This question is not really about NEURON, so I have moved it to
"General questions and discussions about computational neuroscience"
chang wrote:to determine space constant we have to find the distance distance where action potential amplitude drops to 0.37 of maximum amplitude at the initiation site.
By definition, an action potential, or spike, is "actively conducted." That is, it regenerates itself. Unlike subthreshold fluctuations of membrane potential (such as synaptic potentials, or small perturbations of membrane potential caused by injecting current), an action potential's amplitude does not decay as it propagates along a neurite.
My question is: i'm wondering why for a multi-compartment modeld cell in different papers, usually people speaks about "one" value for space constant (or electrotonic length)
Fuzzy (incorrect) thinking. The same mistake is often made by experimentalists.
There are two problems here. One is with the notion of "space constant," which is not a very useful way to think about the spread of electrical signals in cells. The second problem is that, even if space constant were a useful idea, most information processing in neurons seems not to be static (steady state), but instead is dynamic, involving fluctuating signals whose time courses range from 0.1 ms to a few seconds. So even if space constant were a useful idea, _DC_ space constant would be far less important than _AC_ space constant.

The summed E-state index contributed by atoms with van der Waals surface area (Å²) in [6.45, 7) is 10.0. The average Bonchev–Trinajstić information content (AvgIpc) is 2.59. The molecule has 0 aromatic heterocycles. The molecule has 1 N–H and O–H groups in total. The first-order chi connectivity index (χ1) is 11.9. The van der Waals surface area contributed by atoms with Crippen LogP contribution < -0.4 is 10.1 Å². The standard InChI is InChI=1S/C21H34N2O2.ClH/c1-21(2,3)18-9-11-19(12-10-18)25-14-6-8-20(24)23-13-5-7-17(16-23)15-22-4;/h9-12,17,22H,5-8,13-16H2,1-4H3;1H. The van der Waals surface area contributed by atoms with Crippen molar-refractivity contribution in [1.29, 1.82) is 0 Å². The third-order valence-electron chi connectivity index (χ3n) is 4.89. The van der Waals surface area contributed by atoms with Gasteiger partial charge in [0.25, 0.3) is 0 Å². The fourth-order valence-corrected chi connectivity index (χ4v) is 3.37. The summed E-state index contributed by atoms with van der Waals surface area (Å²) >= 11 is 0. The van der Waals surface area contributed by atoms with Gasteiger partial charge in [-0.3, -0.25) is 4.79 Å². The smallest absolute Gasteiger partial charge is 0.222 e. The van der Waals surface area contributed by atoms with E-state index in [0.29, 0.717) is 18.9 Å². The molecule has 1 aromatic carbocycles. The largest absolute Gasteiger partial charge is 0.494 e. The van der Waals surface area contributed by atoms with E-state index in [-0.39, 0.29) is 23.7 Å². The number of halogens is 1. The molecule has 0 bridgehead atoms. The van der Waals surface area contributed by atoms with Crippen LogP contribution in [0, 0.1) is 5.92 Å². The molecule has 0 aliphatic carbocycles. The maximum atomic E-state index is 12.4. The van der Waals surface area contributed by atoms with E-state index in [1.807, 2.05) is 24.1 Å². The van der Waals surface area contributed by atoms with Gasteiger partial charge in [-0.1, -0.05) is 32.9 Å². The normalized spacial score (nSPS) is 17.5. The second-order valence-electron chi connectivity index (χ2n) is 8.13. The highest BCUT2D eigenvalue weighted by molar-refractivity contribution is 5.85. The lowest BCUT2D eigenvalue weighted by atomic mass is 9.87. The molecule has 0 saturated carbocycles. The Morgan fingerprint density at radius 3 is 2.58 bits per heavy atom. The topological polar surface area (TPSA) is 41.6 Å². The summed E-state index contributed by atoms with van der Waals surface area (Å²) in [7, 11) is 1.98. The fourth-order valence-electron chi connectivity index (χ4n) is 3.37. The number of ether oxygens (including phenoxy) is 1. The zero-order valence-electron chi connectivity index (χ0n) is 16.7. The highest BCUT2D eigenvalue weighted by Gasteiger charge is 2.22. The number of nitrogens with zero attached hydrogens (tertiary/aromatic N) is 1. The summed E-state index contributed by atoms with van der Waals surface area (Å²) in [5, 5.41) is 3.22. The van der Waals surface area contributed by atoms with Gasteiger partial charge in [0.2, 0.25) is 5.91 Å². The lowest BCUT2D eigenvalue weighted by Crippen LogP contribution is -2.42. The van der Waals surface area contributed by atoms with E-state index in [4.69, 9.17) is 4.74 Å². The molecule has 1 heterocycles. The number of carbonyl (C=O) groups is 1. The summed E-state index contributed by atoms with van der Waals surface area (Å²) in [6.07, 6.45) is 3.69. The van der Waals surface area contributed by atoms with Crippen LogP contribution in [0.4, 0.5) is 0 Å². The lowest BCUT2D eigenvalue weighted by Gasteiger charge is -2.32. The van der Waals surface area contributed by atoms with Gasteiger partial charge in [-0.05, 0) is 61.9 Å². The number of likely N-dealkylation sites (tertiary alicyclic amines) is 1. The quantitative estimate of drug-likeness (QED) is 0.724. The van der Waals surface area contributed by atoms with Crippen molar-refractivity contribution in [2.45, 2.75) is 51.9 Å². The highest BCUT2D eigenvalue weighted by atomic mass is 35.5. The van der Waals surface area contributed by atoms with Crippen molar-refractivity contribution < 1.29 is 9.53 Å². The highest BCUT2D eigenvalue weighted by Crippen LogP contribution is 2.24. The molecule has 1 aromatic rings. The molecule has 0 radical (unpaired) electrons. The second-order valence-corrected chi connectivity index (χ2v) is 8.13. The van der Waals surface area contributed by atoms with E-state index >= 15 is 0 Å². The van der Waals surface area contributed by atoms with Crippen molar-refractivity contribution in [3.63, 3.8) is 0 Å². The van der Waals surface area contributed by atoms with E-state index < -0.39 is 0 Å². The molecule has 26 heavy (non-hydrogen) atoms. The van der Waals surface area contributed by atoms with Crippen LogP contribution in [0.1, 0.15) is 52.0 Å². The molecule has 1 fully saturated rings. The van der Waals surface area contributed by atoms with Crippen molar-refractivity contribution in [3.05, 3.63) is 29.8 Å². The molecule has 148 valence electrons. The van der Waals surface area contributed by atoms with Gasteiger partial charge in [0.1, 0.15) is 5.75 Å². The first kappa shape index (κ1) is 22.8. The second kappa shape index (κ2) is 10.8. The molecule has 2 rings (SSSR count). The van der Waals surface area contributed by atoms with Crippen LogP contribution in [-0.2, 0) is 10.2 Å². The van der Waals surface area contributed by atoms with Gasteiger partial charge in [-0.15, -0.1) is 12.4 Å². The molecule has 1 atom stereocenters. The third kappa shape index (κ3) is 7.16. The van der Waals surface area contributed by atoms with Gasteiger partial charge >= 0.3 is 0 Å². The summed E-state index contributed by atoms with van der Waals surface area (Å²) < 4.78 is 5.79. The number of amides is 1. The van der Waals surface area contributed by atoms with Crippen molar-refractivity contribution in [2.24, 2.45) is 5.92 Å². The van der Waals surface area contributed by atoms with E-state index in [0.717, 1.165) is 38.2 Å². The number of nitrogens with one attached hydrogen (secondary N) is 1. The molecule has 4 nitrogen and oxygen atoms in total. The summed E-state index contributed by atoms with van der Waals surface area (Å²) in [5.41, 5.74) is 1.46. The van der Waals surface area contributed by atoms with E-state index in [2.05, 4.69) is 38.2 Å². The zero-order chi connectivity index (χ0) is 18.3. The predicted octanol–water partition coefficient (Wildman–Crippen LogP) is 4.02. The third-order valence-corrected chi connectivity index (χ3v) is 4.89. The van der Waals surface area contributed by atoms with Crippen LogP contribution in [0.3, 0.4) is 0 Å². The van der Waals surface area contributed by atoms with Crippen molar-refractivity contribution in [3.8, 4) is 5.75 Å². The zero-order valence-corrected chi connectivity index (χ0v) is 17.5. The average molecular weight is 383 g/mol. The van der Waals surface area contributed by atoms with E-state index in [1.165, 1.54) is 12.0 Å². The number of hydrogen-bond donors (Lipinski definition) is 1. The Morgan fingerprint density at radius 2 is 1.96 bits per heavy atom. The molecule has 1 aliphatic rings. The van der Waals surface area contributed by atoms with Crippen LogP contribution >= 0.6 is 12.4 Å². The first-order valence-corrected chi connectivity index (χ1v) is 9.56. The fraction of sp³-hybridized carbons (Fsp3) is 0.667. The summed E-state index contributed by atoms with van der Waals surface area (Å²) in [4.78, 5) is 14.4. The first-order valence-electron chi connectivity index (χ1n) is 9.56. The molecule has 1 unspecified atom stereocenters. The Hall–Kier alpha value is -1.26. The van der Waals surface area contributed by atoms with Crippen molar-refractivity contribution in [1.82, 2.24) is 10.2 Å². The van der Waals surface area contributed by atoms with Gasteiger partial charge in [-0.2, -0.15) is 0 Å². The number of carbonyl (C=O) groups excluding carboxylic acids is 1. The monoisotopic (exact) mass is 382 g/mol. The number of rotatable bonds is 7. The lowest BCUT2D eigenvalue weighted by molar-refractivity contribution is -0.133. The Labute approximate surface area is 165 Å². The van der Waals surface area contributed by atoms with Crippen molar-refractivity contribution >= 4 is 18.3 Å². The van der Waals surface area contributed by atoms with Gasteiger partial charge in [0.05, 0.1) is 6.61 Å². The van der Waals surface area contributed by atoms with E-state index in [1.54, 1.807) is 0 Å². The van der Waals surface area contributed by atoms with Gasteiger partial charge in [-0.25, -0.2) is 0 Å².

The concept of "space constant" is useful for characterizing the spread of electrical signals in three cases:
1. Infinite cables with constant diameter and uniform electrical properties
2. Unbranched neurites or cells that are _very_ long and have uniform electrical properties
3. "Equivalent cylinder" models of neurons
Case 1 doesn't exist. I am not aware of any published example of Case 2, although it might apply to subthreshold spread of signals in some skeletal muscle cells. As far as case 3 is concerned, there is no class of neuron or any other kind of cell that satisfies the conditions for reduction to an equivalent cylinder (which are:
A. all dendritic terminations must be electrically equidistant from the soma. But no such neuron has been discovered.
B. all diameters must be cylindrical. But neurites are never cylindrical--diameters vary along the length of every neurite that has ever been measured. And if you ever look at electron micrographs, or 3D reconstructions from confocal scanning laser microscopy, you'll see that most neurites have very irregular, noncircular outlines which change along the length of each branch.
C. at all branch points, the "3/2 power law" must be satisfied. That is, if the diameter of the parent branch is dp and the diameters of the child branches are d1 and d2, then dp^(3/2) = d1^(3/2) + d2^(3/2). Every time this has been tested on real morphometric data, it has been found to be untrue--not even within 10 or 20% of being true.
As bad as this is, the biggest problem with the notion of "space constant" is that it encourages sloppy thinking. It tempts people to think that signals spread equally well in both directions along a neurite. This is incorrect.
Here is the key truth about the spread of electrical signals in cells:
in any cell of finite size, attenuation depends on the direction of signal propagation. This cannot be captured by a single number, like "space constant."
For a better way to think about these issues, see this paper
Carnevale, N.T., Tsai, K.Y., Claiborne, B.J., and Brown, T.H. The electrotonic transformation: a tool for relating neuronal form to function. In: Advances in Neural Information Processing Systems, vol. 7, edited by G. Tesauro, D.S. Touretzky, and T.K. Leen. Cambridge, MA: MIT Press, 1995, p. 69-76. http://www.neuron.yale.edu/neuron/paper ... psfin.html
and then work through this exercisehttp://www.neuron.yale.edu/neuron/stati ... zclass.htm